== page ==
Renowned for his low-key, deadpan speaking style, the New York City native is a modern-day Zelig; he’s popped up as an actor on any number of hip shows over the past couple decades. He’s done small roles on Sex and the City and The Larry Sanders Show, and provided voice work for Aqua Teen Hunger Force and Dr. Katz, Professional Therapist. More recently, he was Mickey Rourke’s deli boss in The Wrestler, and played “Todd,” a bongo player who joined Flight of the Conchords and tried to change the band’s name to The Crazy Dogggz.
While Barry’s hangdog persona has helped his acting resume continue growing, he remains most comfortable as a stand-up. He’s been doing comedy for nearly 25 years, and will be making his first appearance in Utah Monday.
It won’t be his first time visiting the state, though. “I hosted something for the Sundance Channel in 1999. It was me and Allison Anders co-hosting from the festival’s opening night party,” Barry relayed via e-mail from a tour stop in Australia. “I remember seeing, and liking, The Blair Witch Project. They also gave me a gigantic hotel room. And I also got to meet Robert Redford. He probably doesn’t remember.”
That’s Redford’s loss, because Barry is a wickedly funny fellow, whether taking hipster New Yorkers down a notch for protesting the arrival of a Manhattan Kmart (“We hate you Kmart, you and your affordable products!”) or reflecting on shopping at the mall.
“The Body Shop? They should call this place Last Minute Thoughtless Gift Warehouse,” Barry says on his Medium Energy album. “You could be asleep and shop there. Grapefruit Body Wash? ‘Well, my sister eats grapefruit. And she bathes.’ Done. Total shopping time: nine seconds.”
If one were to walk into a Barry show without knowing him, you might hear his low-key vocal style and think he comes from the “woe is me” Rodney-Dangerfield school of comedy. Listen to what he’s saying, though—whether skewering the idea of sharing a bill with Sugar Ray or laughing at the thought of Suzanne Vega touring with Jethro Tull—and you realize he’s cut from the same hipster cloth as much of his audience.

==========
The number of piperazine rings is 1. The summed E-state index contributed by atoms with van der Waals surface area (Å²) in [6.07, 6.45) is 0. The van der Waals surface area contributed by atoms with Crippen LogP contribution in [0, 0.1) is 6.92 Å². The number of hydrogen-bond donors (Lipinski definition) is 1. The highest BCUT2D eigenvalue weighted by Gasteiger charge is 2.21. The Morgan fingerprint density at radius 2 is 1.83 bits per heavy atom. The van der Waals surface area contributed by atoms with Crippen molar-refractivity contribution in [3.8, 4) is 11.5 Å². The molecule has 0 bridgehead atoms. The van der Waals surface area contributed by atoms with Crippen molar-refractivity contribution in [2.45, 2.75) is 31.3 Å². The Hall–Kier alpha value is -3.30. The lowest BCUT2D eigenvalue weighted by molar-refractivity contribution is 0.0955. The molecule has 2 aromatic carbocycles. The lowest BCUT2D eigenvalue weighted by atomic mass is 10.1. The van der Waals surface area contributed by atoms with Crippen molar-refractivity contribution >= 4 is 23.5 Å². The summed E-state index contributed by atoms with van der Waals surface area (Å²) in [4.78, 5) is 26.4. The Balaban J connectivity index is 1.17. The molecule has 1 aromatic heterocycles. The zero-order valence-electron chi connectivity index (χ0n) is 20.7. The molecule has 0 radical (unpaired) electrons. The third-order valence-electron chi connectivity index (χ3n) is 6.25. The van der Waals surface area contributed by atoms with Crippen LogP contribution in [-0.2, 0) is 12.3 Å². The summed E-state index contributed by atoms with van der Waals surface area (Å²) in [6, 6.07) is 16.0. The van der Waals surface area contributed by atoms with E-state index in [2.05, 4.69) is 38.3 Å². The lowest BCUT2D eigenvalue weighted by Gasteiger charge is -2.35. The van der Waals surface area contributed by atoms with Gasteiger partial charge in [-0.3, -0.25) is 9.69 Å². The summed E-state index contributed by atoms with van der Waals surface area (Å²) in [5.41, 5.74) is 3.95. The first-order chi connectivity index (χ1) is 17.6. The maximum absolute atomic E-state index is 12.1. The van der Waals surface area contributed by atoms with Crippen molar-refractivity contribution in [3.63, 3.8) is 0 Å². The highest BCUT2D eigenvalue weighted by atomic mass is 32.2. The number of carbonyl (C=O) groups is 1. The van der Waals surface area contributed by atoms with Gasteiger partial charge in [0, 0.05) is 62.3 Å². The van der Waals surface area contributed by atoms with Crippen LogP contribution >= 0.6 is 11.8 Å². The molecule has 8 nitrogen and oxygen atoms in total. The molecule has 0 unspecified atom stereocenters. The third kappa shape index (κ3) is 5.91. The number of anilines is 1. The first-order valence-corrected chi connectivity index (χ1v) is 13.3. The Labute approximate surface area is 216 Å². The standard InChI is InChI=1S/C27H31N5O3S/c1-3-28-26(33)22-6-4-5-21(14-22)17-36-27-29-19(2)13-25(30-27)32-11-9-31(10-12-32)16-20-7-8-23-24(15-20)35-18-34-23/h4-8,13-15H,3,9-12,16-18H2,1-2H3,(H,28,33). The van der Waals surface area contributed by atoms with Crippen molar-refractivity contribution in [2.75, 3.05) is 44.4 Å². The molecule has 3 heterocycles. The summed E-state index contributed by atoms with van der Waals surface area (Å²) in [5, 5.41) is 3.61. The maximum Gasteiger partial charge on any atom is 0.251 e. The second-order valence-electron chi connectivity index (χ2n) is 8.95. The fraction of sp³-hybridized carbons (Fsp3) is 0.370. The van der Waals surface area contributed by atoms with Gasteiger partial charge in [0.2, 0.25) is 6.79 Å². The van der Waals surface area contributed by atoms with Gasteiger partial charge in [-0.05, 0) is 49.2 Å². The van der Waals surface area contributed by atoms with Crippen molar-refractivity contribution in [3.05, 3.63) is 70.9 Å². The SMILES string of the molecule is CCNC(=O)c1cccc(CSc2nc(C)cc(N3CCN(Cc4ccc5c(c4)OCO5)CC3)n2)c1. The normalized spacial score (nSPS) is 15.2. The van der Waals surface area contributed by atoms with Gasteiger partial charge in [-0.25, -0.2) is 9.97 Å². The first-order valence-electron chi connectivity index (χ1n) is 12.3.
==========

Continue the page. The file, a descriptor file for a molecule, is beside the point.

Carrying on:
He’s performed sets at music festivals like South by Southwest, and will do a show at the Sasquatch Festival later this spring. His peers are fellow New Yorkers Eugene Mirman, Sarah Silverman and Louis CK, and he’s been pulled on stage by Yo La Tengo to go to work on the bongos with the New Jersey indie-rock heroes. In other words, Barry is one hip cat, and he’ll let you know that in no uncertain terms over the course of a performance.
Like many comics, Barry got into standup via open-mic comedy nights, in his case when he was studying English at the University of Florida. It was 1987, “during the big ‘comedy boom’ of the ’80s.”
“There were comedy clubs everywhere,” Barry recalls. “You could pretty much call up and say you wanted to do five minutes, and a few days later you’d be onstage in front of a decent-sized crowd. I watched a few open-mics and just got the urge to try it. Then I never really stopped.”
Within a few years, Barry was a popular guest on Letterman and Conan, eventually landing his own Comedy Central half-hour special. In 1998, he won the jury award for stand-up at the U.S. Comedy Arts Festival in Aspen, and shortly thereafter released his first album, Medium Energy—a nod to his approach on stage.
Decades ago, comedy albums by the likes of Bob Newhart and Bill Cosby would regularly top the sales charts, but now they act more as a calling card for a comedian’s live shows. “I think a CD helps get the word out about your comedy, although I have no idea how many people download the CDs illegally. I’m guessing a lot,” Barry says.
Still, he recalls the influence listening to comedy albums had as a kid. “I listened to comedy albums a lot when I was younger. Some of my favorites were Steve Martin, Sam Kinison, George Carlin. I also had a Martin Mull 8-track tape that I played constantly.”
Since his debut, Barry’s released two more live shows on CD, Falling Off the Bone (2004) and From Heaven (2008). They make for fine snapshots of his act, but don’t expect to hear too many older jokes at his show Monday. Barry is constantly working on new material, and he does it without a net, onstage and in front of a crowd.
“I generally think of an idea and just try to work it out on stage,” Barry says. “It’s not really easy for me to sit down and formulate a whole joke without getting feedback from an audience.”